Clearly, periodizing history is an art, not a science. When he takes the long view, some of Magliocca’s “generations” last over fifty years, while others are as brief as ten. The notion that each generation has a unique constitutional consensus that for a time defines a dominant regime is equally problematic. Though there have been a few lengthy periods of one-party control in Washington, this is not obviously a “generational” phenomenon. Moreover, Magliocca does not convincingly theorize the role of the Whigs in his narrative. Were the 1830s Whigs a different “generation” than the 1830s Democrats? If not, why did they so vehemently oppose the Jacksonian agenda? If so, how were their formative experiences different?
Occasional examples are given of a generation’s “formative experiences,” but without more, these examples lack predictive value. How severe or protracted must economic hardship be to make it formative? And, why does Magliocca never mention the impact of the War of 1812 or the Mexican War – especially given the role that designs of expansion played in making the slavery issue so volatile?
While the Abolitionists play a key role in Magliocca’s story, he characterizes their movement as religious rather than generational. He gives a fascinating [*418] account of their extrapolation of egalitarian ideas from the situation of Native Americans to that of slaves. But why is the role of women in the abolition movement and their subsequent building of a feminist movement completely ignored? Again, his theory of the relationship between generations, political parties and movements remains unclear.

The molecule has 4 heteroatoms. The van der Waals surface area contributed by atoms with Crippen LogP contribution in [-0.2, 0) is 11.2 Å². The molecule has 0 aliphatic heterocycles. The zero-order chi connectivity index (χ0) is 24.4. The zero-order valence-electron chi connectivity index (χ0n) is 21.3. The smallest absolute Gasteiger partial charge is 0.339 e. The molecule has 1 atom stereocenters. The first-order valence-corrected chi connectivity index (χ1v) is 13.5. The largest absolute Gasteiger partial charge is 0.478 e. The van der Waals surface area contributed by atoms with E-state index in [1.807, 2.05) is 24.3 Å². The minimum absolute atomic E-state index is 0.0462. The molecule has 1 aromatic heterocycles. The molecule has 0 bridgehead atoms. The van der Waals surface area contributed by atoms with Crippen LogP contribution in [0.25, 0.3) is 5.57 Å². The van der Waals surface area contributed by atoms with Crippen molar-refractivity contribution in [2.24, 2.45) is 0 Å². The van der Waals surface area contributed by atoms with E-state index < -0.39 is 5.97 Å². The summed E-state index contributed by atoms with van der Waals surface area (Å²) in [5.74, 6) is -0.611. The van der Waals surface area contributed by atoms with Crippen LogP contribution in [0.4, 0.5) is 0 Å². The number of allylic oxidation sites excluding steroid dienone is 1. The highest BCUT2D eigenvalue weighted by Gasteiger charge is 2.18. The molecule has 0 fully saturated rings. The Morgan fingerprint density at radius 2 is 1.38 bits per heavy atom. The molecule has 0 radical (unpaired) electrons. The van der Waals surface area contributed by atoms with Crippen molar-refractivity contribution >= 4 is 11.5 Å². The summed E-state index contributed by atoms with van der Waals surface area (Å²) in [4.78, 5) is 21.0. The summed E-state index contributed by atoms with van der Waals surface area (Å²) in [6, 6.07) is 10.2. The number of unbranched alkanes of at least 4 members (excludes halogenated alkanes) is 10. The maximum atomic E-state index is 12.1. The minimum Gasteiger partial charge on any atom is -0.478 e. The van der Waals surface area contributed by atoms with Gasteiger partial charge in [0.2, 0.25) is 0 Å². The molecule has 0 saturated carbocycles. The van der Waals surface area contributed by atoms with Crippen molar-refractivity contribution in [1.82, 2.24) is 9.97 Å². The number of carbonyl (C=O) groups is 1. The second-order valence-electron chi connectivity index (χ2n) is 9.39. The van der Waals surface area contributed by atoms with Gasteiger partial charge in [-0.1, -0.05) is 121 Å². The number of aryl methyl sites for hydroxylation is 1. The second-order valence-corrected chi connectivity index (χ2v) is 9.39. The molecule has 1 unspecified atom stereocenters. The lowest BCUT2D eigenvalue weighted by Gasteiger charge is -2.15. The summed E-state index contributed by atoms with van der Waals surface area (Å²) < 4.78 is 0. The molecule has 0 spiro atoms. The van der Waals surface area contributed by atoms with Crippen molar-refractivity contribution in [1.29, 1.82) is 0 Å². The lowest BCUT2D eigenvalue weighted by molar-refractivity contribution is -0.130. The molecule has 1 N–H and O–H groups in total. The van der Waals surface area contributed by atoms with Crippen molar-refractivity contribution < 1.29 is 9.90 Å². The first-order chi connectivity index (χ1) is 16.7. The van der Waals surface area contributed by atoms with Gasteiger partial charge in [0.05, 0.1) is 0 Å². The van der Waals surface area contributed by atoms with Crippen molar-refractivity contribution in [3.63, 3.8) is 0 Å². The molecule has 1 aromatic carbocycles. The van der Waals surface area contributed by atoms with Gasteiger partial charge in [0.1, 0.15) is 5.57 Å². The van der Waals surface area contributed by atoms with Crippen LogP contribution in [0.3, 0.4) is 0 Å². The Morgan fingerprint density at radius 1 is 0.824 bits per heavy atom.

In short, while attending to the passage of time surely enhances our grasp of the impact of social, economic and political variables on constitutional change, more argument and data are needed to establish the meaning and weight of “generation” as an independent variable. One can only speculate about Magliocca’s take on our current constitutional regime – perhaps, a state of transition between New Deal and post-New Deal generations?
In his use of “reform,” Magliocca takes partisan neutrality perilously close to excess, as he credits the Jacksonians with “significant advances in freedom” along with “horrific injustices” (p.4). The difficulty is that his narrative provides ample instances of the latter and none whatsoever of the former, aside from expansion of the franchise to unpropertied whites. That, of course, was done by the States and did not require a new regime in Washington. Moreover, the achievements of the Reconstruction-era Republicans are nearly reduced to a restoration of John Marshall’s constitutional doctrines, despite the failure of his generation to deal effectively with the plight of either Native Americans or slaves. Perhaps constitutional discourse needs a place for talk not just of cycles but also of progress.
Some readers may also resist Magliocca’s claim that, in periods of political transition, judicial behavior is indistinguishable from that of the elected branches. Some may think this claim goes too far, and others that it does not go far enough. If the relevant time periods and modes of decision were more clearly specified, perhaps an attitudinal model could generate some testable hypotheses. Magliocca does provide interesting readings of a number of Court decisions, but of course he cannot document his interpretations of the judicial motives for addressing or avoiding the issues as they did. It is safe to say that debate over the relationship between constitutional politics and constitutional law, and over how many distinct constitutional regimes we have had, will be with us for a long time to come.
CHEROKEE NATION v. GEORGIA, 30 U.S. (5 Pet.) 1 (1831).
DRED SCOTT v. SANFORD, 60 U.S. (1 How.) 393 (1857).
M’CULLOCH v. MARYLAND, 17 U.S. 94 Wheat.) 316 (1819).
WORCESTER v. GEORGIA, 31 U.S. (6 Pet.) 515 (1832).
© Copyright 2007 by the author, Daniel Hoffman.